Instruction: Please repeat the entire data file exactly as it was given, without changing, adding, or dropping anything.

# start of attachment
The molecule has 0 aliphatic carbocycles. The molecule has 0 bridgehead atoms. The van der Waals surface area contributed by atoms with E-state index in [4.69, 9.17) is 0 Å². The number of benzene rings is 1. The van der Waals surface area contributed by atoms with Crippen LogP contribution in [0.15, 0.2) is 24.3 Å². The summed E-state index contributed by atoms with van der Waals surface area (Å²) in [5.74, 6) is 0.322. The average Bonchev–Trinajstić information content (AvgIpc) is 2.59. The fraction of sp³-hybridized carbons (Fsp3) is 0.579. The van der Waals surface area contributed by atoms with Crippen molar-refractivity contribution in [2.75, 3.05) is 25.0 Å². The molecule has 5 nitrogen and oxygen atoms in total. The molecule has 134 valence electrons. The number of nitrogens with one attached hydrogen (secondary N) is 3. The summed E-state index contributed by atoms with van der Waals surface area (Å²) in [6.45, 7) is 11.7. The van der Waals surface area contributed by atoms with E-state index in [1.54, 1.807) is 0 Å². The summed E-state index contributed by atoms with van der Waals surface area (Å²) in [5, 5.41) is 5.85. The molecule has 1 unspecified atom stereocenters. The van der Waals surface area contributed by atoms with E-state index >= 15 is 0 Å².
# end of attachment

The molecule has 0 aliphatic carbocycles. The molecule has 0 bridgehead atoms. The van der Waals surface area contributed by atoms with E-state index in [4.69, 9.17) is 0 Å². The number of benzene rings is 1. The van der Waals surface area contributed by atoms with Crippen LogP contribution in [0.15, 0.2) is 24.3 Å². The summed E-state index contributed by atoms with van der Waals surface area (Å²) in [5.74, 6) is 0.322. The average Bonchev–Trinajstić information content (AvgIpc) is 2.59. The fraction of sp³-hybridized carbons (Fsp3) is 0.579. The van der Waals surface area contributed by atoms with Crippen molar-refractivity contribution in [2.75, 3.05) is 25.0 Å². The molecule has 5 nitrogen and oxygen atoms in total. The molecule has 134 valence electrons. The number of nitrogens with one attached hydrogen (secondary N) is 3. The summed E-state index contributed by atoms with van der Waals surface area (Å²) in [6.45, 7) is 11.7. The van der Waals surface area contributed by atoms with E-state index in [1.54, 1.807) is 0 Å². The summed E-state index contributed by atoms with van der Waals surface area (Å²) in [5, 5.41) is 5.85. The molecule has 1 unspecified atom stereocenters. The van der Waals surface area contributed by atoms with E-state index >= 15 is 0 Å².